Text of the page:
Music Review: The Rolling Stones’ ‘Some Girls’

The Rolling Stones' Some Girls

On a superficial stylistic level, Some Girls fits right in line with the Rolling Stones‘ other recent releases. “Miss You,” for example, could be called this year’s “Hot Stuff.” And like many other Stones packages, the current LP includes a nod to the country genre (“Faraway Eyes”) plus a Motown cover (“Imagination”) and lots of hard rock.

Listen to Some Girls a few times, however, and you begin to appreciate the spirit, focus, and consistency of quality that make it more than just another Stones album.

The material rates among the most fully conceived and lyrically powerful work that the group has given us in years. Mick Jagger, moreover, sounds positively mesmerizing; and the instrumentation—highlighted by Ron Wood’s first major studio contributions—is a sheer delight.

Also welcome are the LP’s atypically frequent examples of the Stones’ sense of humor. “Miss You,” which manages the not inconsiderable task of meshing disco with real human emotion, contains a monologue that makes me smile every time I listen.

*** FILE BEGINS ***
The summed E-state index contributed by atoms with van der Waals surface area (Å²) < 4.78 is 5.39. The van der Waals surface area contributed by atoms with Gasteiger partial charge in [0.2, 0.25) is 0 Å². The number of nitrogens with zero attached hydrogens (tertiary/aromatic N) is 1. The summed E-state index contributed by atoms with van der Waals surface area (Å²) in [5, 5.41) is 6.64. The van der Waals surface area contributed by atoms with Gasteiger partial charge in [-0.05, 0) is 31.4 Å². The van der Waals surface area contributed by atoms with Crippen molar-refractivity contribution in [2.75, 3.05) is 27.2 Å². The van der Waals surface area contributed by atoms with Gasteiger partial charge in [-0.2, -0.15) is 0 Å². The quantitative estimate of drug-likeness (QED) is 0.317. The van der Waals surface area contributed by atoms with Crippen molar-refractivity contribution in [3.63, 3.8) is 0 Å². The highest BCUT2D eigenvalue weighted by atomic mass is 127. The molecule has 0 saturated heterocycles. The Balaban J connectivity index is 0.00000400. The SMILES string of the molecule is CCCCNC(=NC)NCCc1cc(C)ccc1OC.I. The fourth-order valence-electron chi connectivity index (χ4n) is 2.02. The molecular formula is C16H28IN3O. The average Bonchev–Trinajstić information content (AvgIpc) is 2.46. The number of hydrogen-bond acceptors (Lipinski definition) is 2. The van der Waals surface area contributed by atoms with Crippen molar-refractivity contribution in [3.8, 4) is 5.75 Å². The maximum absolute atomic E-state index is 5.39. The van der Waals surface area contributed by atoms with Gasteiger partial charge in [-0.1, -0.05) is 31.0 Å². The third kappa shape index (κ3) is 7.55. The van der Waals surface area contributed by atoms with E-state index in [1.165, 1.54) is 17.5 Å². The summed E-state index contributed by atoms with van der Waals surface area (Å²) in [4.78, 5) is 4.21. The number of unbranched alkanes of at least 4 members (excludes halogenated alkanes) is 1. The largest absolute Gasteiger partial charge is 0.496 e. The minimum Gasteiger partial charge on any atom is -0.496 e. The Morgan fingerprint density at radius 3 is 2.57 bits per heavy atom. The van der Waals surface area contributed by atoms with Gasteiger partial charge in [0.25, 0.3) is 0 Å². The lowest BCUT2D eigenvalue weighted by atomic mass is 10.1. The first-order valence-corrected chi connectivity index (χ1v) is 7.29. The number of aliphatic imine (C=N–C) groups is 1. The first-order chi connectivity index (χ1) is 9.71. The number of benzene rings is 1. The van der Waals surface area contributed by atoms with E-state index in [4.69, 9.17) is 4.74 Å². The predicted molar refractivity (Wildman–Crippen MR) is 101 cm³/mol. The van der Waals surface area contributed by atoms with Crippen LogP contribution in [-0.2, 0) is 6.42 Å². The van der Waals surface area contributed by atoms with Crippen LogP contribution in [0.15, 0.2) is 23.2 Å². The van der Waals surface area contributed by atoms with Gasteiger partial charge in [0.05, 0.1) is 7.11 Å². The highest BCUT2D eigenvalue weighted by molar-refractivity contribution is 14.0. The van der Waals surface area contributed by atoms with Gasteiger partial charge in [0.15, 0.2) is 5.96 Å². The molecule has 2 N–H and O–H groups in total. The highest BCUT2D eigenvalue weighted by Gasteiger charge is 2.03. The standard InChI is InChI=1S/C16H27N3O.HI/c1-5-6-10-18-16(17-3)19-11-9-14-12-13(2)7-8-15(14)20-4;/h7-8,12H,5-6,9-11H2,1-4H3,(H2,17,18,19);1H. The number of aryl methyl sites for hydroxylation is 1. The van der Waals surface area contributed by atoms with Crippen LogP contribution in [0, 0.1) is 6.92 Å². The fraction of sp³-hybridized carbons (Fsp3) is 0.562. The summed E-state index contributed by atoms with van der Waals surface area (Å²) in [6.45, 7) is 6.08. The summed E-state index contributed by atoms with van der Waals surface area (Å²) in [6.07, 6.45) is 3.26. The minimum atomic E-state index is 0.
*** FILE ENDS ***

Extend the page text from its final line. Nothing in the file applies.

Whereas previous albums often evidenced straightfaced misogyny, moreover, it’s hard to imagine anyone getting upset over the digs here, which seem to poke fun not just at women but at the Stones’ earlier view of them.

The record is not without its shortcomings. While the aforementioned Motown cover is certainly amiable enough, I can’t help comparing it with the classic Temptations original; and by that standard, it falls short. I’m also disappointed by the absence of any “Moonlight Mile”/”Memory Motel”-styled ballads.

Of course, as Mick Jagger and his cohorts once noted, you can’t always get what you want. But sometimes, if you wait for the right album, you get what you need.

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